When I investigated further I pulled up a May 12, 2009 post about a lilac bouquet. This year lilacs are blooming now, on April 27. Early yes, but without the vigor and numbers of blooms they produced last year.

For mid-May 2009’s Garden Bloggers’ Bloom Day I posted photos of lilac, sweet woodruff, Eastern Red Columbine, and azaleas.  In 2010, all the same are in bloom at the end of April.

So what gives? According to the National Oceanic and Atmospheric Administration – better known as NOAA – March 2010 was the warmest on record.  The January through March period was the 4th warmest. No wonder Spring sprung early. Globally, the land and oceans were both warmer by about 1.2 degrees F over the twentieth century average.

In New England, Rhode Island recorded the warmest March on record; Maine the second warmest; New Hampshire the third; and Massachusetts, Connecticut, and Vermont the fifth.

But don’t throw those tender plants outside just yet. There’s still a chance for plant-stunting chills in even the most southern regions of New England.  It’s best to keep your tomatoes, peppers, eggplant, coleus, houseplants, and other tender greens inside for at least a couple more weeks.  And when you do move them out, do so gradually … perhaps to a covered porch protected from direct sun.  Then, after a week or so, expose them to a little more sun each day until they are accustomed to the sun’s strong rays.  And don’t forget to check their water needs daily.

Seeds of more hardy plants – peas, lettuce and other greens, radish, onions (sets too), etc. – can be planted outside either directly in the ground or in pots.  They can take, and even benefit from a little chill.

poets narcissus9With all the warm hugs spring has offered my region, I wonder what the summer will bring.  In keeping with warm spring temps, we’ve already had a good summer-style thunderstorm or two – along with the phenomenal rainbow shown in my previous post – but we’ve also had winter/spring style cold fronts move through to remind us not to get too comfy with the warmth just yet – we’re still wearing sweaters and grudgingly allowing the furnace to run.  Still, overall toasty temps have stretched out to the Atlantic so it’s now bathed in warmer than usual waters.  Warm ocean waters means greater chances for hurricanes, and that’s just what the good scientists at Colorado State University have predicted.  Though I still don’t understand why hurricane forecasts come from a land-locked mountain state rather than an eastern coastal one. But hey, I don’t make up the rules … I just ask questions and offer photos of my favorite flowers.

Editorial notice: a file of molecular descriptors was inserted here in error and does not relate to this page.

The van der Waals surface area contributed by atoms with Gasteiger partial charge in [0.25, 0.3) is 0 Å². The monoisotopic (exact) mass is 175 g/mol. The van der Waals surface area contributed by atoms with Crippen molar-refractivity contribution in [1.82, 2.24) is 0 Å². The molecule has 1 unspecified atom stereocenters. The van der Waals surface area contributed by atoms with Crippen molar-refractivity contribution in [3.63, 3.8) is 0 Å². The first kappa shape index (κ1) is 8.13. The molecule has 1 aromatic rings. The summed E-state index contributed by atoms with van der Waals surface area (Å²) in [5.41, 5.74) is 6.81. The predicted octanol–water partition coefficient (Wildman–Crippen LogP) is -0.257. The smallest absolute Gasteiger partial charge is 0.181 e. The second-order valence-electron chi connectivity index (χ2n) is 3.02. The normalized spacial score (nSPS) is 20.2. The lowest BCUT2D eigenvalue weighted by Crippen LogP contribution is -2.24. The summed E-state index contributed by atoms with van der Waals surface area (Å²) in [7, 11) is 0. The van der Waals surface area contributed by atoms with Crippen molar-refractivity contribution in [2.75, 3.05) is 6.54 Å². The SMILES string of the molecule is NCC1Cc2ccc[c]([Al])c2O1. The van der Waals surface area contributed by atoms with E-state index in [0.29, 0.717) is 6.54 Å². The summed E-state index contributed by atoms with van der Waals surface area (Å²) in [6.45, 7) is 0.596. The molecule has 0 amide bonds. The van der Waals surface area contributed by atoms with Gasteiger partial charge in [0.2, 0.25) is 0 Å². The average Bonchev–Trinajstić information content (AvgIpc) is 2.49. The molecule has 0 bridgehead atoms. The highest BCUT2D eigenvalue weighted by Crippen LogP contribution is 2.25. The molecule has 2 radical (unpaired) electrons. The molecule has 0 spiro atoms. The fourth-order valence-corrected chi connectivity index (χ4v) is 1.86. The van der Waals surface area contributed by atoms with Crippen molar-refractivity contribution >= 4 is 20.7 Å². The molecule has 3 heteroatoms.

poets narcissis3

Newsy Nature Notes– April 23, 2010

An article in the New York Times offers some interesting food for thought – reflections on 40 years of Earth Days and the current thoughts from Stewart Brand. Those as old and older than I might remember that name as the founder of the Whole Earth Catalog way back in 1968. Today some versions of the Whole Earth Catalog are available online, right next to Brand’s more recent works. I’ll date myself by revealing I had a copy of the Spring 1969 issue and the Last Whole Earth Catalog from June 1971. Now, with four decades of environmental thinking under his belt, Brand has changed his positions from previous stances – might make for lively dinner table conversation.

The highlight of our Earth Day was catching sight of a double rainbow during an early thunderstorm.  The photos below show either end of the brightest rainbow, but another weaker one spanned the sky above. Amazing! I cannot remember ever seeing a rainbow as brightly colored. The Day posted a similar photo from a Rhode Island reader who managed to digitally catch both rainbows.

rainbow-old lyme2 rainbow-old lyme1

 

Catching the pot of gold at the end of the rainbow seems more and more unlikely for bats in Connecticut, according to the article, Bat die-off could have disastrous effect on ecology, in The Day. Wildlife biologist Jenny Dickson, at the Department of Environmental Protection in Connecticut claims the bat population is “rapidly getting to the point of no return,” according to The Day reporter Judy Benson. White-Nose Syndrome (WNS) continued to kill off bat populations during winter months, and scientists don’t yet understand what can be done to stop or stem the decimation. The problem existed locally last year as well. It’s disturbing that WNS has remained and apparently worsened in local bat populations. We enjoy watching bats fly out of the woods in search for food around dusk. Last year there were fewer bats than previously. This year I will be happy to see any at all. More information is available from Connecticut’s DEP. The department asks local residents to report any known summer bat colonies by phone or email (both available via the DEP link).

Students at the high school, college undergraduate, and college graduate level collaborated to isolate a formerly unknown group of bacteria belonging to the Pseudomonas syringae species. Many strains of this family cause bacterial blight, spot, canker, and other diseases during cool, wet spring seasons. Read more – this knowledge may help determine how these diseases act.

A report from UC Irvine sheds light on the important role bats, birds, lizards, and other insect-eating creatures play in plant health – just more evidence of the connectedness of Earth’s creatures.